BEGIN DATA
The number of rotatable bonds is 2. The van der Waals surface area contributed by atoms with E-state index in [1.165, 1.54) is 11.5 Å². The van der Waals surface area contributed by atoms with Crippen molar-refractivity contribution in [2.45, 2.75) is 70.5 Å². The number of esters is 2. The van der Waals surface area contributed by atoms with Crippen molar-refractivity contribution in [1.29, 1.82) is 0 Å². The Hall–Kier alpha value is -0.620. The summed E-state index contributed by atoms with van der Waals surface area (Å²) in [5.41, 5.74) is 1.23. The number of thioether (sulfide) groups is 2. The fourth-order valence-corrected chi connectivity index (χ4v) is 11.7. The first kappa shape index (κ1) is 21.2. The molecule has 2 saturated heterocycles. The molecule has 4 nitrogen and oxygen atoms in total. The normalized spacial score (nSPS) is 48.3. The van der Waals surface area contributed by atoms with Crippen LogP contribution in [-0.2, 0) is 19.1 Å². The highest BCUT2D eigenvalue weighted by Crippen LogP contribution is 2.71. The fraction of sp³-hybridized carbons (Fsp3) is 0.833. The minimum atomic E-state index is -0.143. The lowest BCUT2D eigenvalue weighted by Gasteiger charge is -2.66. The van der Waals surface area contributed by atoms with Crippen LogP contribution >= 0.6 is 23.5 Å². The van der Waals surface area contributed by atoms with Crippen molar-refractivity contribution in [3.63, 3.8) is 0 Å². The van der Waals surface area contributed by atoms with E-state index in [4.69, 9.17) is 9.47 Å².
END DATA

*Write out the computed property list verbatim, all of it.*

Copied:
The number of rotatable bonds is 2. The van der Waals surface area contributed by atoms with E-state index in [1.165, 1.54) is 11.5 Å². The van der Waals surface area contributed by atoms with Crippen molar-refractivity contribution in [2.45, 2.75) is 70.5 Å². The number of esters is 2. The van der Waals surface area contributed by atoms with Crippen molar-refractivity contribution in [1.29, 1.82) is 0 Å². The Hall–Kier alpha value is -0.620. The summed E-state index contributed by atoms with van der Waals surface area (Å²) in [5.41, 5.74) is 1.23. The number of thioether (sulfide) groups is 2. The fourth-order valence-corrected chi connectivity index (χ4v) is 11.7. The first kappa shape index (κ1) is 21.2. The molecule has 2 saturated heterocycles. The molecule has 4 nitrogen and oxygen atoms in total. The normalized spacial score (nSPS) is 48.3. The van der Waals surface area contributed by atoms with Crippen LogP contribution in [-0.2, 0) is 19.1 Å². The highest BCUT2D eigenvalue weighted by Crippen LogP contribution is 2.71. The fraction of sp³-hybridized carbons (Fsp3) is 0.833. The minimum atomic E-state index is -0.143. The lowest BCUT2D eigenvalue weighted by Gasteiger charge is -2.66. The van der Waals surface area contributed by atoms with Crippen LogP contribution >= 0.6 is 23.5 Å². The van der Waals surface area contributed by atoms with Crippen molar-refractivity contribution in [3.63, 3.8) is 0 Å². The van der Waals surface area contributed by atoms with E-state index in [4.69, 9.17) is 9.47 Å².